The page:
In 2008, Duncastle Gold Corp. collected 51 rock and 53 silt samples in the Brunswick, Jupiter (093M 065), Armagosa and Brian Boru areas (Assessment Report 30431). One aspect of the work in 2008 consisted of fieldwork in the northern branch of the Brian Boru Creek drainage, where the only old mine workings explored were at the Brian Boru adit. Numerous rock samples were collected. The ridge rising on the south of the creek appeared to host a number of small adits (on both sides of the ridge), in addition to the main adit. The most notable samples collected were sample 23201, which was a massive sulphide boulder dominantly comprised of sphalerite and pyrrhotite, and sample 23176, which was highly limonitic, but otherwise similarly massive sphalerite and pyrrhotite. Samples 23201 and 23176 assayed 0.10 and 1.11 grams per tonne gold, 152.0 and 66.0 grams per tonne silver, 0.50 and 0.13 per cent copper, 14.26 and 22.27 per cent zinc with 0.013 and 0.019 per cent cobalt, respectively (Assessment Report 30431).

In 2010, Dunham Gold Corp. completed a 495 kilometre airborne geophysical survey on its Porphyry Creek property which covered numerous showings including the Brian Boru (Assessment Report 31728).

The Porphyry Creek project consists of 13 mineral claims covering an area of 4811 hectares (ca. 2017). The claims overlap a small group of Crown-granted claims that surround the past-producing Red Rose tungsten mine (093M 067) and it is assumed that this area is fully excluded from the property.

The Porphyry Creek property contains eight separate MINFILE occurrences listed as: Armagosa (093M 068), Balsam (093M 059), Big Thing (093M 062), Brian Boru (093M 064), Brunswick (093M 066), Jupiter (093M 065), Sultana (093M 061), and Tina (093M 060). The Brunswick mine had some minor production from two adits driven to 20 and 52 metres, respectively and possibly from open cuts, prior to 1950. Development occurred mainly in the 1920s, and the total amount of ore produced is unknown, but ‘thirty bags’ of handpicked ore are reported from a later operator in 1954. Other occurrences that are reported to have some old development workings include the Armagosa and the Brian Boru, consisting of small open cuts and short adits. The Sultana prospect has had more extensive past exploration, including substantial trenching (essentially small-scale mining) and limited drilling on a high grade silver vein. This prospect was the main focus of an exploration and drilling program in 2010 and 2011 that identified extensive low grade copper and molybdenum mineralization below and to the northwest of the historical workings.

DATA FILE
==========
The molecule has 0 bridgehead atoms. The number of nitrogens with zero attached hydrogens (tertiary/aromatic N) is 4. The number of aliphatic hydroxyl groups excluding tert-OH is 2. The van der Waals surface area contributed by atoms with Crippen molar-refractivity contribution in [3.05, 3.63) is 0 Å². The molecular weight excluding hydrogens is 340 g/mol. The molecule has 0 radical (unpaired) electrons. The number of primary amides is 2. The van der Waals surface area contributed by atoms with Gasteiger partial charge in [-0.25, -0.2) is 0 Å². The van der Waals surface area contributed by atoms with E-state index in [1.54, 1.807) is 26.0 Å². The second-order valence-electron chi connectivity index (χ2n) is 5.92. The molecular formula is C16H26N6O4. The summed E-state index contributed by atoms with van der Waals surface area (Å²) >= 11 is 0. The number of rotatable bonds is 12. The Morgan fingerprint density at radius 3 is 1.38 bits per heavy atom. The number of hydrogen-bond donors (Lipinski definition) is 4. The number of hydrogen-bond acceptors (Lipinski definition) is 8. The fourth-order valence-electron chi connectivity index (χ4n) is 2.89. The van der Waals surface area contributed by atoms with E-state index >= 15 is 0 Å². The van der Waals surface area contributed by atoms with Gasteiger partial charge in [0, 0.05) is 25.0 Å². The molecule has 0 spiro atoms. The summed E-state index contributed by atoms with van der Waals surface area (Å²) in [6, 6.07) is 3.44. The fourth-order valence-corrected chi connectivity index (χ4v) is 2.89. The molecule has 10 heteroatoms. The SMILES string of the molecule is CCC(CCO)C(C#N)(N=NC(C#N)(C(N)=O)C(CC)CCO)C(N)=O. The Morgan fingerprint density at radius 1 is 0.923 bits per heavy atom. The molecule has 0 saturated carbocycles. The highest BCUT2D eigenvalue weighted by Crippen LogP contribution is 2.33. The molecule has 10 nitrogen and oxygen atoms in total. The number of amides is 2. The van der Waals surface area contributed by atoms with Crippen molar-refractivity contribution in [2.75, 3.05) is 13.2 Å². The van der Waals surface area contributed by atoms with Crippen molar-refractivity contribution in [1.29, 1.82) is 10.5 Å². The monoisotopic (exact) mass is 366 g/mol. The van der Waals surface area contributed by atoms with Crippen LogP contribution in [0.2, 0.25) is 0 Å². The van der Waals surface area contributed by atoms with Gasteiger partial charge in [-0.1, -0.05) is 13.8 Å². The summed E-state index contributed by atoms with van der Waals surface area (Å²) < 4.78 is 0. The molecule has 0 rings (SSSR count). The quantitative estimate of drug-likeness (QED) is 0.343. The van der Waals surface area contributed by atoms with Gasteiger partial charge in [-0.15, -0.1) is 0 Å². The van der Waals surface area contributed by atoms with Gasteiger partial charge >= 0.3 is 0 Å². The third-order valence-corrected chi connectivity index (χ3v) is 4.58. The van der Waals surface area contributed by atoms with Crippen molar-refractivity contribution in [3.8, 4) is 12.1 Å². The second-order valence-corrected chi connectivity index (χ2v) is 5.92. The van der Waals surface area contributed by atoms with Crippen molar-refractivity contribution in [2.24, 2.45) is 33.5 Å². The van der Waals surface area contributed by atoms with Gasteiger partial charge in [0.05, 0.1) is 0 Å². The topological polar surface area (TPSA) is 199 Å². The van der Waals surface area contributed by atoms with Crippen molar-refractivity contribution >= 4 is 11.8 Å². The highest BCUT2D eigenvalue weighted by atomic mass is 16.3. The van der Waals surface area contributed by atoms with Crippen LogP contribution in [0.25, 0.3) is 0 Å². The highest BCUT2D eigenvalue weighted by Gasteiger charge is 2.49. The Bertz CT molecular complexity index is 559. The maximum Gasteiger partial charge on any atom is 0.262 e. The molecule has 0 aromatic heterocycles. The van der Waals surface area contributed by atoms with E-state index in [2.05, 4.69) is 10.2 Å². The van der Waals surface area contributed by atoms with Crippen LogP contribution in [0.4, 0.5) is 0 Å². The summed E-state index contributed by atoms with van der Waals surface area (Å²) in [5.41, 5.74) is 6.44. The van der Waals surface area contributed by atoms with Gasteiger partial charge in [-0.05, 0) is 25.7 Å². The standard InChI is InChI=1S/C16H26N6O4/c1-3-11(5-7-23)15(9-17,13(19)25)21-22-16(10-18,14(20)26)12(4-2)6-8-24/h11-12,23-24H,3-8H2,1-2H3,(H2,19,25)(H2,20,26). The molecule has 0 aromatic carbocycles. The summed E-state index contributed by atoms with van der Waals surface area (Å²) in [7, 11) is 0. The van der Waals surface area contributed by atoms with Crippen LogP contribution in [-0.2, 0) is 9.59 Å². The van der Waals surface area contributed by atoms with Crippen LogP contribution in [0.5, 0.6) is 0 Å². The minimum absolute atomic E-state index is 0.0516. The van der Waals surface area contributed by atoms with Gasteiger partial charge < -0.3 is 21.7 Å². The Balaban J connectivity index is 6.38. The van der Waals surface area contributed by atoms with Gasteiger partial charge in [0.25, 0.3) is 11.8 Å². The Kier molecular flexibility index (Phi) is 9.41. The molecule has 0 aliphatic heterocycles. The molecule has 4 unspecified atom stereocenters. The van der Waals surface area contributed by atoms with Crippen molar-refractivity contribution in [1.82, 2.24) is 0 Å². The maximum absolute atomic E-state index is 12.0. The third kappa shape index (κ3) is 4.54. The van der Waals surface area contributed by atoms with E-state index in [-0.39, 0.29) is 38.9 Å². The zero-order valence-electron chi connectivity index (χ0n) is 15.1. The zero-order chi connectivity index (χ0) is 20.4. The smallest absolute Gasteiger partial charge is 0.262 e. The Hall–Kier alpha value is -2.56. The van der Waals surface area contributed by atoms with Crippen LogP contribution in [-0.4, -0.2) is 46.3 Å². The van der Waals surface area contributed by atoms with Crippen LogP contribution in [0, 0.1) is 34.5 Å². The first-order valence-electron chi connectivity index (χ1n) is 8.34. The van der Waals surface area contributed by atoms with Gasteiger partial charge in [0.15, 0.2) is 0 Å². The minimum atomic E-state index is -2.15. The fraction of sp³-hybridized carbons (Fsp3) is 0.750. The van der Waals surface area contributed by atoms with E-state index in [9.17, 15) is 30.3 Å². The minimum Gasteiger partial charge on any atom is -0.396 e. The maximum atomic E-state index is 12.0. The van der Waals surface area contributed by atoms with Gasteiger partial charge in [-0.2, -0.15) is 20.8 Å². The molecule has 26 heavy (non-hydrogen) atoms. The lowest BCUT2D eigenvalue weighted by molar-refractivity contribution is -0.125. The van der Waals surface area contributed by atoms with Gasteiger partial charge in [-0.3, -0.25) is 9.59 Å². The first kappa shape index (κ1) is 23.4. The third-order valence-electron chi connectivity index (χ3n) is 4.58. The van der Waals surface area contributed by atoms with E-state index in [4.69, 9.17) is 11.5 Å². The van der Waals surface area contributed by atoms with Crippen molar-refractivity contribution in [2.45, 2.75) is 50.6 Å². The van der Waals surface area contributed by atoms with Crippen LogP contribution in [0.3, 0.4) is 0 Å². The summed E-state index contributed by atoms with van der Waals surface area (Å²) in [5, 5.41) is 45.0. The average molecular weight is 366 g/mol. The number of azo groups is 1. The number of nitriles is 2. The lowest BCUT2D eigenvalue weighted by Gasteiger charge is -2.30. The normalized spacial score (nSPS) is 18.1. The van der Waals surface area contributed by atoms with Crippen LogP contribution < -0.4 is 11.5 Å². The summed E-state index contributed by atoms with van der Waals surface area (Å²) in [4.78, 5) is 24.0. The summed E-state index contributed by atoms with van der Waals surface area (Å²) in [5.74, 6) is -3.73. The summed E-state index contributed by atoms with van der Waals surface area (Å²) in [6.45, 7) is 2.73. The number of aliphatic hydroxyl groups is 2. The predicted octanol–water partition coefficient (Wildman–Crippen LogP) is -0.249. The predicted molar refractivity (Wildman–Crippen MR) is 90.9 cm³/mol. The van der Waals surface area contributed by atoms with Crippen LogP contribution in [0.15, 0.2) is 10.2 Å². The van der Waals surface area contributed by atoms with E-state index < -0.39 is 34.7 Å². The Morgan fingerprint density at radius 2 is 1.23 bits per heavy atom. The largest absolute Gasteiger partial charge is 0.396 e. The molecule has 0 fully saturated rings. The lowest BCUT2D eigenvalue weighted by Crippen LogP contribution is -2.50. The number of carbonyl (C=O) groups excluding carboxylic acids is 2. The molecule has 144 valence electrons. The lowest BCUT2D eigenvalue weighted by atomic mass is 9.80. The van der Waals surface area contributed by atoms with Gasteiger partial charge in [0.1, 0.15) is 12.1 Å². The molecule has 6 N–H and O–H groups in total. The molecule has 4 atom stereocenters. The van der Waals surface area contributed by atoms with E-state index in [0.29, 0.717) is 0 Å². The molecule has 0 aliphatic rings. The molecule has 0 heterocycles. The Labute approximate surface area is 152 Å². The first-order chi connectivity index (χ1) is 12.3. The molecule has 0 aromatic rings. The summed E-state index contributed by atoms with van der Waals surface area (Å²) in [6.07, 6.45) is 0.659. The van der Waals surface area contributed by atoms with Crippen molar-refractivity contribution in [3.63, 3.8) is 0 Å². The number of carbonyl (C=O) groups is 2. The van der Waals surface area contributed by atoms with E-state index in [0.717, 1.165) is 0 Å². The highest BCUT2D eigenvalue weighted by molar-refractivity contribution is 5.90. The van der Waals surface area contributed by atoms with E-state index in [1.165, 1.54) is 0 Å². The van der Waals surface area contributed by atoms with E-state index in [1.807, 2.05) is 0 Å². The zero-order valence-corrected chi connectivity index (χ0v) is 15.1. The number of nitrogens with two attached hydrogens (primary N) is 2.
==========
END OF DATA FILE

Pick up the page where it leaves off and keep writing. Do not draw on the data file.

In 2018, Lansdown Holdings completed a minor program of prospecting and soil and rock sampling on the area.

Refer to Sultana (093M 061) for further details of the Porphyry Creek property work history, of which the Brian Boru was part of.

EMPR AR 1914-191; 1917-451; 1926-127
EMPR BULL 43, p. 50
EMPR FIELDWORK 2006, pp. 1-17
EMPR OF 2008-6
EMPR MAP 69-1 (#275)
EMPR PF (Schroeter, T., Monthly Report, May, 1979)
GSC MAP 971A; 1731; 44-24
GSC MEM *223, p. 34; 110, p. 19
GSC OF 720; 2322; 5705
PR REL Duncastle Gold Corp. Jan.26, 2009, Jul.26, Sept.14, 2010, Sept.*28, 2011
Hanson, J. (2018-04-03): National Instrument 43-101 Technical Report on the Cobalt Mountain Property
Hanson, J. (2019-01-10): NI 43-101 Technical Report on the Cobalt Mountain Property